SeniorLine (1800 80 45 91), a national confidential listening service for older people that operates every day of the year from 10am to 10pm, gives “a whole insight into those little stories that don’t necessarily get told”, says Anne Dempsey, communications manager of Third Age, where volunteers run the phone service.
The fact that at the beginning of the coronavirus crisis the number of calls went up 200 per cent, and are still running at double the norm, tells its own story. “Our traditional callers – somebody perhaps on their own, widowed or single, living in a remote place, who calls us for conversation, company and contact – were joined by a new cohort of caller: somebody who wouldn’t have defined themselves by their age in the past at all but suddenly found themselves told to stay at home.”
Many of these were people who would have had more social contacts, family connections and grandchildren, she explains, “and they were deprived of all their norms and normal support. At the beginning they did less well than our traditional caller, as they had to ‘pivot’ and find their new way.”
She identifies two predominant types among this group of new callers. The first is, typically, a woman living on her own outside Dublin, who is very close to her adult children and grandchildren but they don’t live nearly. She doesn’t drive and would have been used to travelling on public transport but is now very reluctant to do that. That makes her dependent on them coming to her, but “while they are really caring adult children and grandchildren, they can’t suddenly get into the car and drive all of Saturday. That is difficult – there is a lot of loss and pain there.
“A lot of these people wouldn’t be Zoomers, so the quality and the quantity of the contact has been greatly reduced for a number of callers.”
Another common situation, she says, is callers whose marriages haven’t been great and the grandchildren coming and going have been hugely important in compensating for that.
Grandchildren going into grandparents’ houses are the ones who bring in the new ideas, says Deborah Costello, fundraising and communications manager with Friends of the Elderly. “They keep them young with stories about school and new technology.”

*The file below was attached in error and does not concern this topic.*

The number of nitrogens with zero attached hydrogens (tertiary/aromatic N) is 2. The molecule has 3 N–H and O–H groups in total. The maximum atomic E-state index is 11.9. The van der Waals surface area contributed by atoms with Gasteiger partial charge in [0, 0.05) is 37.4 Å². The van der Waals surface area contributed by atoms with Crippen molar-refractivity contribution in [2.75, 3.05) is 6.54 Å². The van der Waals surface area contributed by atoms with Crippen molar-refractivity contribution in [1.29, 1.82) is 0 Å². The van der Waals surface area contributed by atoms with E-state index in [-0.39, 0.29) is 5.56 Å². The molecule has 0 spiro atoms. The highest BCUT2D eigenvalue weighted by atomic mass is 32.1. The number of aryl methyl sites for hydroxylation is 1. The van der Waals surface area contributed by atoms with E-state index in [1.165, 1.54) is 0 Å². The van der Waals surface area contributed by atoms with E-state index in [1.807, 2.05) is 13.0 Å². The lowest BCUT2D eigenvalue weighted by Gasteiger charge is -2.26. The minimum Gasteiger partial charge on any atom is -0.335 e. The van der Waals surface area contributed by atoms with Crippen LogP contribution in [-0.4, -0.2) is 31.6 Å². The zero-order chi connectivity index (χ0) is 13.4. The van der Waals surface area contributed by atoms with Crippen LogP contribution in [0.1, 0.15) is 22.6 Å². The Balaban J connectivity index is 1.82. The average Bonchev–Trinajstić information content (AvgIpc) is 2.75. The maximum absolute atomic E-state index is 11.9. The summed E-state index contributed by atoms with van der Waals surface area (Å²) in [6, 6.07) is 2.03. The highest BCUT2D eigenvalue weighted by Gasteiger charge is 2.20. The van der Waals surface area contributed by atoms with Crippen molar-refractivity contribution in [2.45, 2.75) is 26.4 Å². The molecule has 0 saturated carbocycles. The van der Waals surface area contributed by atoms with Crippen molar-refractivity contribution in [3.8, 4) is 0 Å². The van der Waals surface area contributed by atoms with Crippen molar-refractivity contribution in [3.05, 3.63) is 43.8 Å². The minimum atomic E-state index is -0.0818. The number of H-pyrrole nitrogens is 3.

These visits give them an opportunity to reminisce with grandchildren, who learn so much from grandparents too, she points out.
Separation of the generations “has taken away those human stories”, she says. Now, with the numbers of coronavirus cases rising again and winter approaching, there is increased fear and an added fear of loneliness.
Ray Sinnott, estate manager at Mount Congreve Gardens, Co Waterford, has seen how grandparents, his own parents included, have missed out on time with grandchildren and may have become more fearful about going out. He was delighted to support a plan that the gardens mark next week’s National Grandparents’ Day by welcoming in free grandparents visiting with their grandchildren this Saturday, October 3rd. (Booking essential, at mountcongreve.com.)
“It’s an excuse to get together,” he says. “My daughter did not get to see her grandparents for a number of weeks, even though they live only 20 minutes away.” His father turned 90 in May and not only were they unable to throw the big party they had been talking about for years, he couldn’t even have his grandchildren around him.
He had changed so much. He had grown out of babyhood; he was a little boy, full of chat and questions
“They were out in the back garden, waving in at him – it’s just sad.” He acknowledges that other families have far worse stories and he is glad that his 81-year-old mother, at least, has been able to re-establish a close relationship with his nine-year-old daughter Nina.
“They have nothing in common but they just get on great, yapping away to each other,” he remarks. But Sinnott can see the effect the pandemic has had on his father. “He’s nervous, he doesn’t want to go out and he’s only walking in the back garden; he’s afraid of meeting people. That’s the same up and down the country.”